I can’t say that I fully understand all this, but it has been a way of understanding how object constancy evolves as a person grows. I think it’s interesting that my mind has literal images of the “objects” that can develop or change according to external data. It connects perfectly to the roots of the concept, where babies begin to learn that just because they don’t literally see something, doesn’t mean it doesn’t exist.  This is a much more crucial concept than it would originally appear to be.

D.I.D. and Object Constancy

It’s also worth noting that people with Dissociative Identity Disorder can tend to have some overlap in symptoms with people who have other disorders, namely Borderline Personality Disorder.  BPD is considered the hallmark disorder of failed object constancy.  I have experienced quite a few symptoms in common with BPD, but while the object constancy issues are shared, my reactions or attempts to manage life are not always the same as what is considered typical for BPD.  Which brings up another important point:  those who are multiples are likely to have issues with object constancy that vary from insider to insider. As an adult, I can grasp the concept more easily than some of my little people.  If a friend doesn’t answer a message from me right away, I can emotionally tolerate that extremely well, pretty much always. But little people are somewhat different. They may not be horribly upset by a lack of answer, but they will struggle to interpret a lack of answer more than an adult alter would struggle to, even if it’s just for a few minutes as opposed to not at all.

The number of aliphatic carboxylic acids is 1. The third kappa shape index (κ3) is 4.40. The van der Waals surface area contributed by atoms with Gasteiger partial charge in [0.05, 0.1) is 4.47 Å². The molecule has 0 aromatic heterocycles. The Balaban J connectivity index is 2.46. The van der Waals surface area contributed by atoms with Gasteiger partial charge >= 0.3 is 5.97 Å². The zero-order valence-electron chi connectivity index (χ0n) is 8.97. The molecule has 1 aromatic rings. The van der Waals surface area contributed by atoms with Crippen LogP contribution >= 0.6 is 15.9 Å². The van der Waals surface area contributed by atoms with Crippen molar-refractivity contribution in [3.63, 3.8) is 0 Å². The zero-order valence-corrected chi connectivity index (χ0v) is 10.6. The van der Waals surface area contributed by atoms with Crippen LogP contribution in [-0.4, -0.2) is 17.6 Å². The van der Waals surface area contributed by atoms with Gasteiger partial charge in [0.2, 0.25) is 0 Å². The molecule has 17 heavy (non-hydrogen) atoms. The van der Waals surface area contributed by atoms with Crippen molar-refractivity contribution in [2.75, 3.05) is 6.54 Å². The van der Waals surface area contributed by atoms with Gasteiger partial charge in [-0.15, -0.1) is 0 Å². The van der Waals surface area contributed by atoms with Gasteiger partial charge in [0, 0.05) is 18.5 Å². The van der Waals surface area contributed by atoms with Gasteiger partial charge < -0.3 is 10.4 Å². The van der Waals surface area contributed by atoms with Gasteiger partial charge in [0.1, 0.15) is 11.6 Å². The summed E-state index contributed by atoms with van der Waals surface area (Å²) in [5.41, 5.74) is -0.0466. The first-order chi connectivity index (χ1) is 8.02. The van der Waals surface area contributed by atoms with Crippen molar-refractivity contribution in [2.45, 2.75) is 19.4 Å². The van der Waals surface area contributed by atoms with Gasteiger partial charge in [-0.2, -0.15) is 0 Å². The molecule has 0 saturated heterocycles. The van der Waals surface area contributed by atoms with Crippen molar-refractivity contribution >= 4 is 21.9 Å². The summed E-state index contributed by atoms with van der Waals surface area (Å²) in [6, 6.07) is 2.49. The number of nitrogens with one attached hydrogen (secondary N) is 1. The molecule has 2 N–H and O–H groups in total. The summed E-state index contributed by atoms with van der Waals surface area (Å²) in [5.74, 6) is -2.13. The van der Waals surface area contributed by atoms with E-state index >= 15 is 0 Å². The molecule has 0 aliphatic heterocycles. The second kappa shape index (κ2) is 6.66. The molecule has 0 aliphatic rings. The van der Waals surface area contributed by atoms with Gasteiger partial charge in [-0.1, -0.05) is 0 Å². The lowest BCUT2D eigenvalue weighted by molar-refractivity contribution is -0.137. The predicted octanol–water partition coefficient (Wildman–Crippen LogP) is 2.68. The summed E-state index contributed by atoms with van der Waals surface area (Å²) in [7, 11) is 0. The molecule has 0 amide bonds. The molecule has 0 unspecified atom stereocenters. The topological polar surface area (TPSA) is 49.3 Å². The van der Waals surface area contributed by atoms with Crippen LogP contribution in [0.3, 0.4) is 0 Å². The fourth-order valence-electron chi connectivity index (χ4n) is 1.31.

The disconcerting thing for me – collectively – is that object constancy issues of different insiders can overlap at times, and I’m never sure whose perspective is infiltrating my awareness.  What this means is that randomly I’ll experience a complete deletion of everyone I’ve ever known, period, from off the mental grid, without a discernible reason that I can put my finger on. This could perhaps happen when a baby part has come closer to the surface (of consciousness) and they just don’t know anyone that I currently know, nor anyone that I grew up to know along the way, and their experience temporarily overrides my collective memory of my life.  This is just speculation.  Whatever it is, it is scary as hell. It would be like suddenly, for no apparent reason, you cannot remember if you have any friends or family or if anyone loves you at all or if there’s anyone good in the world.  This happens to me regularly, and I can’t say it doesn’t freak me out a little, sometimes.

Thankfully it doesn’t usually last that long, and then I can recover what was lost.  It can also happen randomly in relation to just one specific person or one group of people; whereas I was totally secure with a friend yesterday, due to overlap in awareness with some other inside part, I may suddenly be unable to remember our collective relationship and thus be unsure how to interpret something currently said or done. To say that this is inconvenient and confusing for everyone involved would be a major understatement.


For further reading, here are a few links on object constancy in babies, children, and BPD.

Out of the Fog – Lack of Object Constancy

Object Constancy Developed by Freud

Object Constancy from The Medical Dictionary

Object Constancy: What It Is and Why You Want It

If any of this doesn’t make sense and needs to be clarified, please LMK. I hope it has been helpful in some way. Cheers. ~J8